This is where the unions’ political contributions pay off. Chavez recounts the fate of a voucher initiative originally proposed for Washington, D.C. in 1995—a city whose per-student spending is “70 percent higher than the national average—[while] their dropout rate is a whopping 42 percent and their average SAT score is more than 220 points below the national average.”

“Union leaders fought it from the beginning,” as did “a reliable ally, Senator Ted Kennedy” and although “the unions’ lobbying worked [in the Senate]. . . the D.C. voucher proposals would not go away.” The next attempt, in 1997, passed Congress only to fall under a veto. Chavez adds that a Washington Post “poll of D.C. residents show[ed] that 56 percent of District residents wanted school choice. Those who stood to benefit most from vouchers—that is, poor parents who could not afford to get their children out of the failing public schools—supported school choice even more strongly. . . 65 percent of African-Americans with incomes under $50,000 favored the plan.”

Eventually vouchers finally won out, “nearly a decade after the first D.C. voucher program was introduced. . . But the teachers’ unions and their Democratic partners did not give up. . . ‘Even after this vote, don’t bank on vouchers coming to D.C.,’ [Senator Kennedy] said.”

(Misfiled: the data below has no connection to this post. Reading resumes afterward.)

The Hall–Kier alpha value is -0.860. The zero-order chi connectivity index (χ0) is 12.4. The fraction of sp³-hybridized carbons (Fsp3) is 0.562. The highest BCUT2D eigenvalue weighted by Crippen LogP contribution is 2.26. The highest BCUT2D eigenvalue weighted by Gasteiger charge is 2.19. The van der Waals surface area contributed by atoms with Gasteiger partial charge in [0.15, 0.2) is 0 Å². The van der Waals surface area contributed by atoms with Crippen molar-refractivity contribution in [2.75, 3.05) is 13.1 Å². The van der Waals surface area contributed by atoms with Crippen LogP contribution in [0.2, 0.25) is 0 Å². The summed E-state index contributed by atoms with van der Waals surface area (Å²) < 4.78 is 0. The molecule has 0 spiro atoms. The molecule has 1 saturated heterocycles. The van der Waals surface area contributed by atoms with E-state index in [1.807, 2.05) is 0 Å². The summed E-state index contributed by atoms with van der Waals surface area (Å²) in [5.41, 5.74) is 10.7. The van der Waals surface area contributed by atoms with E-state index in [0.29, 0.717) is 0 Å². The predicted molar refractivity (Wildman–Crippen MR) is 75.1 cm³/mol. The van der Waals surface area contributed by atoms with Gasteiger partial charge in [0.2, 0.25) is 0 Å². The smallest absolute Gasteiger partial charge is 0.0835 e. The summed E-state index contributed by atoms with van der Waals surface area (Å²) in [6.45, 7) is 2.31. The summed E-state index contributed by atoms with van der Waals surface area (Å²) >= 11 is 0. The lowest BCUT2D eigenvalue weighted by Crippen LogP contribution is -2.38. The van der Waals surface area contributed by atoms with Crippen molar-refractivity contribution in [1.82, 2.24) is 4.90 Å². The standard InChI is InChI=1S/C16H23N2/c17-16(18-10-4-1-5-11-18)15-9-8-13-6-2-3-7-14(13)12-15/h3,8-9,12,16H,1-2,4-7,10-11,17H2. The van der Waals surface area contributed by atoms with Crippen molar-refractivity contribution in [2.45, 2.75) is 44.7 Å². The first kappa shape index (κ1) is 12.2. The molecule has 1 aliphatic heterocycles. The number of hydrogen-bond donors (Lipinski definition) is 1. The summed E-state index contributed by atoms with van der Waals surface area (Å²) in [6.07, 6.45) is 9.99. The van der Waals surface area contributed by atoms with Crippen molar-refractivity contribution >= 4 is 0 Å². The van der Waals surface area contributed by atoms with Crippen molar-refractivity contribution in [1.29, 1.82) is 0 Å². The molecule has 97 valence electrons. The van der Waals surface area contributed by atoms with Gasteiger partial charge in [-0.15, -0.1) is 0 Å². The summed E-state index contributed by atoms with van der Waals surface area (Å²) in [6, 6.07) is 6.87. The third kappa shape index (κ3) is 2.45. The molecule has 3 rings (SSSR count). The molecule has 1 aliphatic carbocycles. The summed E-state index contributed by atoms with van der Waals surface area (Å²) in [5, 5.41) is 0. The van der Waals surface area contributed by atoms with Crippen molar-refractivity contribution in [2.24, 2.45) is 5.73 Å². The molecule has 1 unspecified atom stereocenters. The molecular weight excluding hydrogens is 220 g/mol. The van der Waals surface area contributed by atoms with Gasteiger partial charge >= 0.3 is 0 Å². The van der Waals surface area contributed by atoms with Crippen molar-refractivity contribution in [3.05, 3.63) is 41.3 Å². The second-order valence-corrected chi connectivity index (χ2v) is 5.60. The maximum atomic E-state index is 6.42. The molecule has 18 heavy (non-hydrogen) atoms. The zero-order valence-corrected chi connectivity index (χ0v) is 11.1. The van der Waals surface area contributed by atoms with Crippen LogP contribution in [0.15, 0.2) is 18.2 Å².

“Though the teachers’ unions make no secret” of the immense power they wield, Chavez maintains, “‘they also have a positive public image from representing teachers that much of labor lacks,’” quoting Larry J. Sabato, director of the Center for Governmental Studies at the University of Virginia. Chavez adds that teachers’ unions “capitalize on the image of their members: the humble, hardworking American teacher.”

At one time, the National Education Association, the major American teachers’ union, was indeed “not a union but rather an innocuous professional association, controlled by and made up mostly of school administrators.” That all changed in the tumultuous 1960s, Chavez writes: “by the 1970s, the NEA had kicked out its administrator-members and adopted policies sanctioning strikes, and the Internal Revenue Service (IRS) had officially designated it as a union.”